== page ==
Second-graders in Bellevue were back in buildings and teachers resumed live virtual classes on Tuesday after a week of public feuding between the school district and union over in-person learning.
The Bellevue School District and its teachers union, the Bellevue Education Association, reached an agreement that allowed kindergartners through second-graders to return as the district previously planned, but with some additional protocols in place that neither side has discussed in detail. School was canceled for everyone on Monday as management and labor sought a resolution.
Early last week, the union had voted to halt live instruction to protest the district’s plan to expand in-person learning before all educators had access to a vaccine. On the first day second-graders showed up to school buildings, last Thursday, many students were taught by substitutes. The district filed a lawsuit in response, unsuccessfully seeking immediate court intervention on the grounds that the union’s actions constituted a breach of contract.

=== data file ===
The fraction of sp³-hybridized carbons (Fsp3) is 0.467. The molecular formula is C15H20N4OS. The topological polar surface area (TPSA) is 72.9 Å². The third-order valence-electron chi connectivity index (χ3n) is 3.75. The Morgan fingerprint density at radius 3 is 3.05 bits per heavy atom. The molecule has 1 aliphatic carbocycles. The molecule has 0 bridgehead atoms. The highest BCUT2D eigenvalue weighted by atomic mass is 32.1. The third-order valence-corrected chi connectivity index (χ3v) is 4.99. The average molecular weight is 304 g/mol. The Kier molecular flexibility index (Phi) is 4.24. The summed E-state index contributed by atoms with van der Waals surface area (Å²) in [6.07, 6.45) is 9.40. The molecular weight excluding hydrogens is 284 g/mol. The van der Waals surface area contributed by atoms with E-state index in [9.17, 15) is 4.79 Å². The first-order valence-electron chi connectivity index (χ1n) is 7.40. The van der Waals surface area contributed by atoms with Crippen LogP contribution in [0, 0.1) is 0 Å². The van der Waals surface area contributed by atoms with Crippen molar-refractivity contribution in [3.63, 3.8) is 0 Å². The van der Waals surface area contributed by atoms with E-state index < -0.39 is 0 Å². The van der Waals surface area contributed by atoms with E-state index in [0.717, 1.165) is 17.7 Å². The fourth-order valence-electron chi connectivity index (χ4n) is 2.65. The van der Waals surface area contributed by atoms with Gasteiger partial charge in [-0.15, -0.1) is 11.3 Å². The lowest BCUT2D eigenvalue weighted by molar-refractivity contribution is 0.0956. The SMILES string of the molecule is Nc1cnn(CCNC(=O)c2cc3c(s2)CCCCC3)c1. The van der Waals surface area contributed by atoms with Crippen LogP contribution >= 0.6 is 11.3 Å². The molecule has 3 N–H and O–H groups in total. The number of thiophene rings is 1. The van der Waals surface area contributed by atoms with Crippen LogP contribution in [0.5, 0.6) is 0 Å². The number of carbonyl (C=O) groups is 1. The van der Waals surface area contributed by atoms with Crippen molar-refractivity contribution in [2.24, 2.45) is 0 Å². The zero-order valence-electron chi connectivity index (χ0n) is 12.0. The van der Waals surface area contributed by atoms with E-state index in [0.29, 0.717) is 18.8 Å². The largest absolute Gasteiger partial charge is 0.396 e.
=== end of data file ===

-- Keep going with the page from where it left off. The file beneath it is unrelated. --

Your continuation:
The battle in Bellevue, the largest school district in King County to expand in-person learning, is emblematic of the stress the virus has put on relationships among districts, unions and families.
“Although the tentative agreement resolves some key concerns, the process it took to reach the decision exposed deep hurt and distrust throughout our community,” Allison Snow, the union’s president, wrote in a statement late Monday. Snow said the union only narrowly agreed to resolve the dispute with the district.
According to releases from the district and union, the new agreement includes “health-based” triggers to delay the expansion of in-person instruction and clearer guidelines for documenting safety protocol violations. The district has also formed a vaccine planning committee to ensure educators have access to doses.
A hearing on the district’s lawsuit, which also seeks damages from the union because it needed to hire substitutes, is still scheduled for Thursday.